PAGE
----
NFL Draft 2013: Justin Hunter 'most intriguing' WR in class

Jim Brown-US PRESSWIRE

One writer believes the junior wideout from Tennessee is the closest to a total package at the position.

The 2013 NFL Draft is just over a week away, but teams and prognosticators are still trying to figure a lot of it out.

The wide receivers group isn't any different from the rest of the draft. Featuring many talented prospects, each with their own drawbacks and skills, this year's receiving class is a microcosm of the draft as a whole: Teams will determine where prospects go, rather than one individual's talent rising above the rest.

This isn't to say there's a lack of talent, it's just open to plenty of opinion. That's why the proclamation that Tennessee Volunteers junior wide receiver Justin Hunter is this year's best player at the position, as Greg Cosell of Yahoo! Sports' Shutdown Corner said Monday, isn't just a different guess to start a conversation. Based on Hunter's abilities, it's certainly more than feasible.

After suffering an ACL injury in 2011, Hunter responded with a breakout season as a junior for the Volunteers in 2012. Catching 73 passes for 1,083 yards and nine touchdowns, Hunter led the nation's 15th-ranked passing attack in all three of those categories.

Cosell sees other big-play NFL wideouts in Hunter's game and frame. He writes:

Hunter is the most intriguing receiver on the board. The tape shows you how he moves: he's smooth, supple and explosive. He looks like AJ Green with his body type and his fluid strides. He's not the receiver at this point that Green was coming out of Georgia two years ago, but if Hunter develops and grows as a professional, always a question with all but a few prospects, he has a chance to be a Pro Bowl player. I've talked to some who see Randy Moss comparisons. Regardless, there are not many with his height, length and movement. I'd be surprised if his name wasn't called on the first night.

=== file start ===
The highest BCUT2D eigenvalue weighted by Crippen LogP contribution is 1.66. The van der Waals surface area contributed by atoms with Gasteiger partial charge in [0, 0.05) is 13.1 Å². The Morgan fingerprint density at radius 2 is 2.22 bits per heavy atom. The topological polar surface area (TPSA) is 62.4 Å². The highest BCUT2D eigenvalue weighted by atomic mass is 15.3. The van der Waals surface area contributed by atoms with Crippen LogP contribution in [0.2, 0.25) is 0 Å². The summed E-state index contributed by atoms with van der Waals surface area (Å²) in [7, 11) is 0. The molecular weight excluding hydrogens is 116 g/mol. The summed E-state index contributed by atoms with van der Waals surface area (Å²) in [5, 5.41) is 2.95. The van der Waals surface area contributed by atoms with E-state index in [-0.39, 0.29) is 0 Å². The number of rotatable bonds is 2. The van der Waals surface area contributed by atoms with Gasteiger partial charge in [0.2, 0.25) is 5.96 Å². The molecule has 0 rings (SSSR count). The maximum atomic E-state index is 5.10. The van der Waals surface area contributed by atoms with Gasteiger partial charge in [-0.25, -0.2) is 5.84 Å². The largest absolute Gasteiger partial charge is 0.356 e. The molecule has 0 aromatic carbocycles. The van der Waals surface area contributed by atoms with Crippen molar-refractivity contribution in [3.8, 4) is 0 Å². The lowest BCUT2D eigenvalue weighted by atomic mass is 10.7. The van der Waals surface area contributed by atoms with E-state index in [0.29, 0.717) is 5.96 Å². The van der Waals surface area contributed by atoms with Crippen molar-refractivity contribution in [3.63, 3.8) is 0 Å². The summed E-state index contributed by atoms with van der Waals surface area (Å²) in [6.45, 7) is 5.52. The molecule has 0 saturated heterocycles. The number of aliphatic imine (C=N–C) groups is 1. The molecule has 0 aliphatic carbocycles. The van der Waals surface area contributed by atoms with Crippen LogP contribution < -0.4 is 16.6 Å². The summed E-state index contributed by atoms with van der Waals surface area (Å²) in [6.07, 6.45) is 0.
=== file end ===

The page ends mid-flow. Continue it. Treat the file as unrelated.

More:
At 6'4 and around 200 pounds, Hunter's basically the same size, especially in height, as both Green and Moss. Green also played three seasons in the Southeastern Conference with the Georgia Bulldogs. He was undoubtedly more consistent than Hunter in college, but, for what it's worth, caught 16 less passes in his best year and never cracked the 1,000-yard barrier. At the same time, Hunter isn't a sure-fire first-round lock like Green was when he taken fourth overall by the Cincinnati Bengals in 2011 -- actually, he's not slated to go in the first round at all in Matthew Fairburn's latest mock draft for SB Nation.

Hunter is the sixth-rated wideout in Dan Kadar's position rankings for SB Nation, lending to the idea that there isn't a prospect that's head-and-shoulders better in the group. In any event, Hunter's physical attributes and his one explosive year with the Volunteers is enough for some serious first-round consideration. That could be argued back and forth and, at the same time, probably wouldn't be a shock to many either way.

More from SB Nation:

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